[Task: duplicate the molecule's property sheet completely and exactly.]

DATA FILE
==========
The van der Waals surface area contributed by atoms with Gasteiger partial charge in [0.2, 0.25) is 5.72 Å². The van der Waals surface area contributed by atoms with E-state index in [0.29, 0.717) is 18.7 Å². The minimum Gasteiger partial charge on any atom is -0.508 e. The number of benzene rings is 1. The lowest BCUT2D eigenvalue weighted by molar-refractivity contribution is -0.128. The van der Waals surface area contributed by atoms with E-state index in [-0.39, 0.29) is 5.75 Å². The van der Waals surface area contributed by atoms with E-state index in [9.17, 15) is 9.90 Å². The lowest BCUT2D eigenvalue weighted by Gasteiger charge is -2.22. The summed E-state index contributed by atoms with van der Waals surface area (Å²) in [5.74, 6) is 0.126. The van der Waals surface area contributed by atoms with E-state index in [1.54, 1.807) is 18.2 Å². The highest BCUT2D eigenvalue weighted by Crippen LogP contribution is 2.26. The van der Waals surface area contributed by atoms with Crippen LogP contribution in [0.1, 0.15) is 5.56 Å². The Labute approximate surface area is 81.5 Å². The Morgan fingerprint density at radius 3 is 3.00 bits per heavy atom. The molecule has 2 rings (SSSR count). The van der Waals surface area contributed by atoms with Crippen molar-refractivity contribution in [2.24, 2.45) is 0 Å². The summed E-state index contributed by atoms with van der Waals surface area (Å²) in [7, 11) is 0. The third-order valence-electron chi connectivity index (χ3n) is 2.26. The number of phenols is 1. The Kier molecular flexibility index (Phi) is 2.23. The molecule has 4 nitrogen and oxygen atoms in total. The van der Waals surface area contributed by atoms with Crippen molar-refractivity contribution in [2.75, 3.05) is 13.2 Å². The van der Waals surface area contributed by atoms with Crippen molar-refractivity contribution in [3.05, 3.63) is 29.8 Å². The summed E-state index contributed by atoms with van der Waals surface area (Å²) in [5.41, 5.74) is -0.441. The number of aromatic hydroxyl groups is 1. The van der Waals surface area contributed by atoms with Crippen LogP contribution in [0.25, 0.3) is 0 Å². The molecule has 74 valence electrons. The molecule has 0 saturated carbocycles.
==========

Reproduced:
The van der Waals surface area contributed by atoms with Gasteiger partial charge in [0.2, 0.25) is 5.72 Å². The van der Waals surface area contributed by atoms with E-state index in [0.29, 0.717) is 18.7 Å². The minimum Gasteiger partial charge on any atom is -0.508 e. The number of benzene rings is 1. The lowest BCUT2D eigenvalue weighted by molar-refractivity contribution is -0.128. The van der Waals surface area contributed by atoms with E-state index in [-0.39, 0.29) is 5.75 Å². The van der Waals surface area contributed by atoms with E-state index in [9.17, 15) is 9.90 Å². The lowest BCUT2D eigenvalue weighted by Gasteiger charge is -2.22. The summed E-state index contributed by atoms with van der Waals surface area (Å²) in [5.74, 6) is 0.126. The van der Waals surface area contributed by atoms with E-state index in [1.54, 1.807) is 18.2 Å². The highest BCUT2D eigenvalue weighted by Crippen LogP contribution is 2.26. The van der Waals surface area contributed by atoms with Crippen LogP contribution in [0.1, 0.15) is 5.56 Å². The Labute approximate surface area is 81.5 Å². The Morgan fingerprint density at radius 3 is 3.00 bits per heavy atom. The molecule has 2 rings (SSSR count). The van der Waals surface area contributed by atoms with Crippen molar-refractivity contribution in [2.24, 2.45) is 0 Å². The summed E-state index contributed by atoms with van der Waals surface area (Å²) in [7, 11) is 0. The third-order valence-electron chi connectivity index (χ3n) is 2.26. The number of phenols is 1. The Kier molecular flexibility index (Phi) is 2.23. The molecule has 4 nitrogen and oxygen atoms in total. The van der Waals surface area contributed by atoms with Crippen molar-refractivity contribution in [2.75, 3.05) is 13.2 Å². The van der Waals surface area contributed by atoms with Crippen molar-refractivity contribution in [3.05, 3.63) is 29.8 Å². The summed E-state index contributed by atoms with van der Waals surface area (Å²) in [5.41, 5.74) is -0.441. The number of aromatic hydroxyl groups is 1. The van der Waals surface area contributed by atoms with Crippen LogP contribution in [0.25, 0.3) is 0 Å². The molecule has 74 valence electrons. The molecule has 0 saturated carbocycles.